Sunday, March 23, 2008

Birding at Hoover Reservoir

Spring break is ending today, and I enjoyed taking some time off from my office. I spent the week recovering from a very busy winter quarter, and I enjoyed doing activities other than teaching, grading, and lecture prep. The weather hasn't been particularly nice, but at least I had some time at home. On Friday afternoon, after Steve got off work, the weather looked a bit nicer, and so Steve, Meghan and I hopped in the car to go up to Hoover Reservoir to check out the birds. Someone had been reporting a red-throated loon, and that was enough of an excuse to get out and see what was on the lake. We didn't see the red-throated, but I did score a new life bird from spotting a pair of common loons by the dam. They were too far away to photograph, but we had a beautiful view of them in our scope.

There were a lot of gulls at the reservoir - Bonaparte's, as shown here and in the next couple of pics, and ring-billed.

We saw a lot of horned grebes, red-breasted mergansers, hooded mergansers, coots, ring-necked ducks, lesser scaups, pied-billed grebes, and canada geese, plus a few bufflehead ducks near the dam.

This horned grebe was grappling with a fish that looked way too big for it to swallow, but it did eventually get it down.

The fish looked to be larger than the grebe's mouth and throat.

It made me wonder how often these birds eat fish of this size, and how often do they eat? It seems as is this fish would provide enough food for a day, but I don't think that's the way it works.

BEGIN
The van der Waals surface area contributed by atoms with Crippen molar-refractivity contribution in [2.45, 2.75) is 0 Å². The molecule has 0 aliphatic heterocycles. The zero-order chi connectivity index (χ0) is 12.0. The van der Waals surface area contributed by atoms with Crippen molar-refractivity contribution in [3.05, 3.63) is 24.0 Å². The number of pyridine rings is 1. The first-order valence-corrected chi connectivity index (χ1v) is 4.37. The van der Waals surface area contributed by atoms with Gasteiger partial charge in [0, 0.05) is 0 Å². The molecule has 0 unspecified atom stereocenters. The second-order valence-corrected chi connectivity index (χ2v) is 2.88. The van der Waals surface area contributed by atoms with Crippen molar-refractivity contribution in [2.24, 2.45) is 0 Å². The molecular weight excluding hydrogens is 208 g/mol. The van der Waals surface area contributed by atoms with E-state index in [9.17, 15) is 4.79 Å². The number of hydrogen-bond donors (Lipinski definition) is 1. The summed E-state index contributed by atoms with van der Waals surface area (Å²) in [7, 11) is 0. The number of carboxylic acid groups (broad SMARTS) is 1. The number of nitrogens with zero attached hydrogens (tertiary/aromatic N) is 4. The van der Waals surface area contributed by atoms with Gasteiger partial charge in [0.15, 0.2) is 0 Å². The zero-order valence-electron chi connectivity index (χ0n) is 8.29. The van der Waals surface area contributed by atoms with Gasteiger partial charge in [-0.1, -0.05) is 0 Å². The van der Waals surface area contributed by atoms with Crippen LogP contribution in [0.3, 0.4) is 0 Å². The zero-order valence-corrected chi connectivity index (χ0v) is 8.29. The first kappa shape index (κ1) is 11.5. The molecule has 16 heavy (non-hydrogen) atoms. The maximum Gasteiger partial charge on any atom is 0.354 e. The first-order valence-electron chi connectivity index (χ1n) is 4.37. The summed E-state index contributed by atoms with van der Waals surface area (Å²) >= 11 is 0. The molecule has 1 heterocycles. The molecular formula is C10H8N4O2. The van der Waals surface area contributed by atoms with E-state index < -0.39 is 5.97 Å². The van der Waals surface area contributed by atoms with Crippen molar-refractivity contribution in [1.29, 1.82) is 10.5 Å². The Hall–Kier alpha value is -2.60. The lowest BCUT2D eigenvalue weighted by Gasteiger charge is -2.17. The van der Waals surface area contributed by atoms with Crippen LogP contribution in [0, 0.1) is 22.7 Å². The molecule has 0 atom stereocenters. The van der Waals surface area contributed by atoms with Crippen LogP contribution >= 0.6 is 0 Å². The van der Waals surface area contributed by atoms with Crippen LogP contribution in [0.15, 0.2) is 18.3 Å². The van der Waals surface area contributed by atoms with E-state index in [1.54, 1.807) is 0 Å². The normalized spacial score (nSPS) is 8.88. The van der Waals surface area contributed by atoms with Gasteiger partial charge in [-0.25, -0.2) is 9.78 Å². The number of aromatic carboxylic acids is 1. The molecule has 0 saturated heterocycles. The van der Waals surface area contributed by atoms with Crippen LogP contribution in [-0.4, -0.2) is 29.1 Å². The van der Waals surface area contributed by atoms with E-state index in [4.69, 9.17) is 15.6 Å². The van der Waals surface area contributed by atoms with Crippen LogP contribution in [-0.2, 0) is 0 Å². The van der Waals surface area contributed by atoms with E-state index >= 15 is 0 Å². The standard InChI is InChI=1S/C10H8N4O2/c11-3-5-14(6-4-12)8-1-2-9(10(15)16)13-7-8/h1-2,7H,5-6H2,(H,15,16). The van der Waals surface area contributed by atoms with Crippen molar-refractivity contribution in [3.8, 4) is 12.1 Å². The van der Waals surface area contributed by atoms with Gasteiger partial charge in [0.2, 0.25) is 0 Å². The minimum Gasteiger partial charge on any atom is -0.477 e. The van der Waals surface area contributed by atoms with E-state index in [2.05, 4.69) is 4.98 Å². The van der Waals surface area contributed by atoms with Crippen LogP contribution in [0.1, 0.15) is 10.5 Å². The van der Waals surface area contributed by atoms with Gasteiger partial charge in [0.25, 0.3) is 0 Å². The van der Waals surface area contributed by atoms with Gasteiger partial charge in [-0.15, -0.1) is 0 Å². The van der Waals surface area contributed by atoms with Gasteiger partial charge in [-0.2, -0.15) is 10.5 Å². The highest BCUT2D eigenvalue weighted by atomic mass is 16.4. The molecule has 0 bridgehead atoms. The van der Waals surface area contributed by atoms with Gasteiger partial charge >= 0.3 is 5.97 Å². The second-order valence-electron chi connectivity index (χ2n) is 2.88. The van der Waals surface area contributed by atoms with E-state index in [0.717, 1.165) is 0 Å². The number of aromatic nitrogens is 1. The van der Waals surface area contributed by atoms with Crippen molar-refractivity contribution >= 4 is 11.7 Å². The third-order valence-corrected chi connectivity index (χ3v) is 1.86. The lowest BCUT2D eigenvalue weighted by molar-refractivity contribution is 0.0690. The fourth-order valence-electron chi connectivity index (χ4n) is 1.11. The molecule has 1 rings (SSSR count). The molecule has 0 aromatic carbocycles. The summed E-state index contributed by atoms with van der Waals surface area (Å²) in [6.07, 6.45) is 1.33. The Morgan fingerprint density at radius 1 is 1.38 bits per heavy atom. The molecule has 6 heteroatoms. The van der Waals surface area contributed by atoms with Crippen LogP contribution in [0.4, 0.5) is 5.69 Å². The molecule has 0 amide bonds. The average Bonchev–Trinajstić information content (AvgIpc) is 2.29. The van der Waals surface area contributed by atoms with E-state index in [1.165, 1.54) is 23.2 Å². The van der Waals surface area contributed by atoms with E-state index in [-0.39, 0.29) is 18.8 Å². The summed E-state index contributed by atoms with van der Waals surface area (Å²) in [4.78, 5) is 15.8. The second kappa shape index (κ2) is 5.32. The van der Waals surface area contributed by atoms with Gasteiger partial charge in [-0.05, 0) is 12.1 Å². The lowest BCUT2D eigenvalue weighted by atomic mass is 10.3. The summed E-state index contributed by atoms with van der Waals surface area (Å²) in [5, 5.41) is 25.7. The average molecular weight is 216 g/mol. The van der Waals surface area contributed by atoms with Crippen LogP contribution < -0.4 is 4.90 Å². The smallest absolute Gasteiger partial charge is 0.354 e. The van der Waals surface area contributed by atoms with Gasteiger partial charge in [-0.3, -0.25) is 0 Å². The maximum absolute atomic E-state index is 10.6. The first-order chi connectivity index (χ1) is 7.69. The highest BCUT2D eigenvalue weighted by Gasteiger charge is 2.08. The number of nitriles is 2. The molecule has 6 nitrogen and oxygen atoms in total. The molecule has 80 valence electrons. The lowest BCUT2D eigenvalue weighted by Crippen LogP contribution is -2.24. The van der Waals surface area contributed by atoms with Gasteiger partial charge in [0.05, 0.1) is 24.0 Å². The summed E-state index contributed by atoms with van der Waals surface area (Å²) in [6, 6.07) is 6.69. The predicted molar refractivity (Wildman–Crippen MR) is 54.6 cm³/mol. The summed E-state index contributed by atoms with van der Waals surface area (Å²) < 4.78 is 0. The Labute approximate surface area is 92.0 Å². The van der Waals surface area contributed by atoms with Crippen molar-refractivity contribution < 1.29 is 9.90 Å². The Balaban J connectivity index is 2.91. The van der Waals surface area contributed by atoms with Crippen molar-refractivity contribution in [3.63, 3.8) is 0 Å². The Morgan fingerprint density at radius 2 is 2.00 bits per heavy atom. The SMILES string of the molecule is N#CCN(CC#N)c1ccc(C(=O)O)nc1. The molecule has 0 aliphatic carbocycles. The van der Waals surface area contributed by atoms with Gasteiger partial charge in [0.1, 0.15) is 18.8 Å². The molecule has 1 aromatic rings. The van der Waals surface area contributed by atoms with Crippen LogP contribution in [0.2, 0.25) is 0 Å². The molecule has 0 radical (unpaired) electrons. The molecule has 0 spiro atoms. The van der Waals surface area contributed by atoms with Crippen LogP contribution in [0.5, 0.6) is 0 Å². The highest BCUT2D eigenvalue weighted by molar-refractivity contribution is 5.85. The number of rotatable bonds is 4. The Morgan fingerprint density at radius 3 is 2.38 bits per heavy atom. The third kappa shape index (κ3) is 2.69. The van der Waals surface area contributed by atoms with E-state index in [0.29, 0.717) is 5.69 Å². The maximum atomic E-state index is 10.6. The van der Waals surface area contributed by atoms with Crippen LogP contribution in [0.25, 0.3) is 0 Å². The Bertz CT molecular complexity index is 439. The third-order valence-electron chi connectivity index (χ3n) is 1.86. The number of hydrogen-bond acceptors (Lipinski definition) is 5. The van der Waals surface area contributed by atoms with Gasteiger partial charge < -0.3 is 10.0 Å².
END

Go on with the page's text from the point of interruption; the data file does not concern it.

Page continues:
Meghan wasn't interested in birds, but she did enjoy the scenery. She took a lot of photos with her digital camera.

We've had a lot of rain and snow recently, and big floods in southern and western Ohio. I don't recall seeing this much water over the spillway in the past several years.

After our stop at the dam, we drove up to Oxbow Road - another favorite birding spot for seeing waterfowl. At this location we saw a flock of 100+ red-breasted mergansers. They were kind of far off in the water, so my pics aren't very good, but you can see the field marks pretty well.

I enjoyed watching them take off for flight. They run across the water before getting enough momentum to fly.

There was a lot of courtship going on out there on the water, also.

Here was the second life bird on my list from this trip: Greater Scaup. I think I've probably seen these before, but I always error on the side of caution and call them lesser scaup. However, the field marks here are pretty clear - much more rounded head as compared to the lesser scaup, very white sides, and robust bill. Lesser Scaup have more of a peak on their crowns, and their sides are more grayish white than bright white.

The other interesting sighting of the day was the huge numbers of turkey vultures. One of the kettles of vultures we saw had several dozen birds circling. This pic shows only a subset of the turkey vultures in this kettle. They're in their migration right now, but it was pretty amazing to see so many at once. There had been a report of black vultures mixed in with the turkey vultures, but we didn't spot any of the black ones.

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